Do you ever get those moments where you read an “inspirational” quote – not that bumper-sticker stuff, but something really thought through – and you can’t believe how strongly it resonates with you?
That happened to me recently when I read something Einstein once said: “There are only two ways to live your life. One is as if nothing is a miracle. The other is as though everything is a miracle.” It made me think: is it age that gives us the perspective to contemplate the little miracles that happen every day?
Living as though nothing is a miracle seems rather depressing – perceiving the world through a lens of scepticism and dismissing any notions of wonder. But living as though everything is a miracle speaks to all I believe in: embracing a sense of awe and gratitude for the world around us. It’s about finding beauty and meaning in the smallest things.
There are miracles all around us – love, nature, music, art – if we choose to see them that way. And taking the time to be grateful for them isn’t just woo-woo nonsense – gratitude appears to contribute substantially to our mental wellbeing and our physical health. There’s a growing body of evidence in the field of social science that suggests gratitude has measurable benefits in just about every area of our life.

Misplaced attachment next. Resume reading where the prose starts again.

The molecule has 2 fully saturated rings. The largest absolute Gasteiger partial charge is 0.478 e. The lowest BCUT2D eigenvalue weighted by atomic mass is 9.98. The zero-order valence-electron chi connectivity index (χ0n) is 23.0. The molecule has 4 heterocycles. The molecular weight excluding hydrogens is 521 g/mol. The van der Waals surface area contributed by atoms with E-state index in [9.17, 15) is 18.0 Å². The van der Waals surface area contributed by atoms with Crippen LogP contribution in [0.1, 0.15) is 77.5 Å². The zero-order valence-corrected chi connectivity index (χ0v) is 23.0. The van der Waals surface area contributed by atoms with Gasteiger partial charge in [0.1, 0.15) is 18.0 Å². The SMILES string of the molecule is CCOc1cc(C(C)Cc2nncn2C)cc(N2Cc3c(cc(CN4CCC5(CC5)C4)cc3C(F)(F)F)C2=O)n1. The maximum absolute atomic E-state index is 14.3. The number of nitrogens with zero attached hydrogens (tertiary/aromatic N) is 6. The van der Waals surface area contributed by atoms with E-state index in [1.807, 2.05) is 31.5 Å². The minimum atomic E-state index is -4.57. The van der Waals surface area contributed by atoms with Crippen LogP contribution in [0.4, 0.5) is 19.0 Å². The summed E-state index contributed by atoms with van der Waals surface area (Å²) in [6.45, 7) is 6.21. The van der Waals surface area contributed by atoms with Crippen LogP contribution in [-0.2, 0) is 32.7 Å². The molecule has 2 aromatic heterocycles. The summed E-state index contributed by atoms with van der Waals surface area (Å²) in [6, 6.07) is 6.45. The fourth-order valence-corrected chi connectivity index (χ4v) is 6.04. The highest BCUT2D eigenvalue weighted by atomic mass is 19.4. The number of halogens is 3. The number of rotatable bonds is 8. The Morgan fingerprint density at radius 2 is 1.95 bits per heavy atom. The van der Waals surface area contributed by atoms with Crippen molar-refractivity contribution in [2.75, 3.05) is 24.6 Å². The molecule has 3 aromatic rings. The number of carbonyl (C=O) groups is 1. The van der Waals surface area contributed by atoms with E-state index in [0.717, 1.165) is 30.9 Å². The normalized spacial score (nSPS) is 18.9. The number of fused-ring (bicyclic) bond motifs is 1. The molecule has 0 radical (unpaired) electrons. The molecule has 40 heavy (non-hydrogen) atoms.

I make a gratitude list every day, even if it’s just a quick three things I feel grateful for. And I firmly believe that it’s age that’s given me the time and intention to do this. When I was younger, I didn’t have much of either. I was always in such a hurry to get things done – particularly while I was starting a new business and raising a family.
The wisdom of age has helped me accept myself more fully. It’s also given me the confidence to accept the skin I’m in. I care less about wanting to turn back the clock and more about being the very best version of myself that I can be. I laugh more than I used to, too.
One thing that really made me smile was a recent piece in The Washington Post, in which the brilliant Anne Lamott talked about her experience of ageing – and the miracles it brings.
“So twice a year I go to Sephora and announce that I’d like to buy a miracle,” she said, “and wonderfully, they always have the exact right thing. I use it for a month, and then I put it in the bottom drawer with the other miracles.
“The miracle brain pills are in a different drawer, with the kerchiefs. Friends swear they work, but nope, a month later my mind is still perforated like a pie crust poked with a fork and memory slowly leaks out. So into the drawer they go while I walk around the house trying to remember what I was trying to remember.”
She has a point. And those aren’t the kinds of miracles we’re selling (though I do like to think we always have “the exact right thing”). The miracles I urge you to seek are those without price. The love of friends and family. The beauty of nature. The peace that these things bring wear down the fear.
So take a little time today to appreciate the small miracles. To write down three things you’re grateful for – and share them with us. I promise you’ll be glad that you did.